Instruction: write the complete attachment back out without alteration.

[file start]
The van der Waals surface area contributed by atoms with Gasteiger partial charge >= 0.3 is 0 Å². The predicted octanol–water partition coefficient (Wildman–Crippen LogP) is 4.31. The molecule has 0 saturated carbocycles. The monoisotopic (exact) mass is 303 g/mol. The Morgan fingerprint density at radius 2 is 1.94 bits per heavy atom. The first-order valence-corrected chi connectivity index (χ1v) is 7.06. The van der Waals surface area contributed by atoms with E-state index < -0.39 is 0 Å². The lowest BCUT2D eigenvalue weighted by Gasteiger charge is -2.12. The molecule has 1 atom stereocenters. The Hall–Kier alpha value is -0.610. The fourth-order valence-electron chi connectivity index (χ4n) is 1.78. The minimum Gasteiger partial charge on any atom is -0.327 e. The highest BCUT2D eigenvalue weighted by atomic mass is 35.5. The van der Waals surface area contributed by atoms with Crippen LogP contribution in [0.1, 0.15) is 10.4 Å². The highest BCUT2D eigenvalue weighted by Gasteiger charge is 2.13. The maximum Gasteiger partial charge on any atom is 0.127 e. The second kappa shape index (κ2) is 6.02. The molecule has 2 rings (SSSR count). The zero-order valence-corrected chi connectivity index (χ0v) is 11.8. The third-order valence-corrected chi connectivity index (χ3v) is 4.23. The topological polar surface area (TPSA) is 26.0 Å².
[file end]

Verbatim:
The van der Waals surface area contributed by atoms with Gasteiger partial charge >= 0.3 is 0 Å². The predicted octanol–water partition coefficient (Wildman–Crippen LogP) is 4.31. The molecule has 0 saturated carbocycles. The monoisotopic (exact) mass is 303 g/mol. The Morgan fingerprint density at radius 2 is 1.94 bits per heavy atom. The first-order valence-corrected chi connectivity index (χ1v) is 7.06. The van der Waals surface area contributed by atoms with E-state index < -0.39 is 0 Å². The lowest BCUT2D eigenvalue weighted by Gasteiger charge is -2.12. The molecule has 1 atom stereocenters. The Hall–Kier alpha value is -0.610. The fourth-order valence-electron chi connectivity index (χ4n) is 1.78. The minimum Gasteiger partial charge on any atom is -0.327 e. The highest BCUT2D eigenvalue weighted by atomic mass is 35.5. The van der Waals surface area contributed by atoms with Crippen LogP contribution in [0.1, 0.15) is 10.4 Å². The highest BCUT2D eigenvalue weighted by Gasteiger charge is 2.13. The maximum Gasteiger partial charge on any atom is 0.127 e. The second kappa shape index (κ2) is 6.02. The molecule has 2 rings (SSSR count). The zero-order valence-corrected chi connectivity index (χ0v) is 11.8. The third-order valence-corrected chi connectivity index (χ3v) is 4.23. The topological polar surface area (TPSA) is 26.0 Å².